turtle drawing

Illustrator of the month: Zoe Keller

Explore the natural world through highly detailed illustrative, charcoal drawings intended to educate and inspire audiences of at-risk species.

Zoe Keller creates stunningly detailed drawings of animals and fauna, done completely in graphite. They are annoyingly amazing! These drawings act as visual research into the various kinds of species of the native land in which she travels. Namely, the U.S.

Originally from New York, and currently based in Portland, Oregon, she draws and gathers inspiration from her exploration of the landscape. With a meticulous, scientific approach, she spends hours thumbing through her field guide collection, recording what she finds. And what a find!


There is an abundance of juicy, naturalistic detail in Keller’s drawing’s; you could spend an infinite amount of time staring and examining, and still not see everything. And I think that’s what Keller intends us to do; examine these pieces as though they are a scientific wonder.

“My curiosity about the natural world is what keeps me dialed in to my work,” Keller told Colossal. “Drawing is the best way that I’ve found to understand how organisms and ecosystems work. In order to draw something realistically you have to understand how it sits in space, how it moves, the mechanics of its insides. So for me tuning into the natural world means chasing an endless series of questions. On the most minute, piece-specific scale, this can mean asking how many whorls are in the shell of a particular species of snail. On a larger scale, I’ve been developing bodies of work that ask big questions about visually engaging with the natural world in ways that honor it and inspire others to protect it.”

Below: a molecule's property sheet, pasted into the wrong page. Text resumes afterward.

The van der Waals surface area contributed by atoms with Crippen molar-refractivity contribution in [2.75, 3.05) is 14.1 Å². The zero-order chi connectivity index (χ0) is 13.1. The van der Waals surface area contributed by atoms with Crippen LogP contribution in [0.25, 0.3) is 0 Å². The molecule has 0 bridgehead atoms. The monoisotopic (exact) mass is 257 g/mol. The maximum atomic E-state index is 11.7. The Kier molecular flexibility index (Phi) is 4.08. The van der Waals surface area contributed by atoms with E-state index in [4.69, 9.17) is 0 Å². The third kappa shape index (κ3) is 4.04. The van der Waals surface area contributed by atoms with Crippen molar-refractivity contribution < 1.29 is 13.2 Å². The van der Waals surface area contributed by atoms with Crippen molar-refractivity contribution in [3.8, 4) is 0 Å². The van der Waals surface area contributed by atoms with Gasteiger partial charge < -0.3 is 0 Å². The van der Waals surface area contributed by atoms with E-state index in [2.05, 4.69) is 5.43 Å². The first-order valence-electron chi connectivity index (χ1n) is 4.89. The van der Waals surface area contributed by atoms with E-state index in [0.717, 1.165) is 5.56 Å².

Quote from Colossal interview, 2017


Drawn from her surroundings, leafing through her guide books and plucking what’s left from her imagination, her drawings build a narrative of the real and the imaginary. She’s like an intrepid explorer and for some reason my mind goes to Eliza from the Wild Thornberry’s. Now hear me out. I’m not saying Keller can talk to the animals, but the Thornberry’s were documentary filmmakers of wildlife. And there was always an underlining understanding with the creatures they found; their habitat; their behaviour and their character. Who could forget the ridiculously eccentric pet chimpanzee Darwin!?


Her drawings have character and heart. They come from a place that is grounded in a thirst for knowledge and truth about these beautiful creatures, whilst gently bringing to the fore and reminding us that they are at risk. Her work, albeit beautiful, shows her ongoing concern for the natural world. And like Darwin, Keller’s documented drawings are evidence of existence and will ensure that these animals live on in art.

You can see more of her project and how you can contribute by visiting her website

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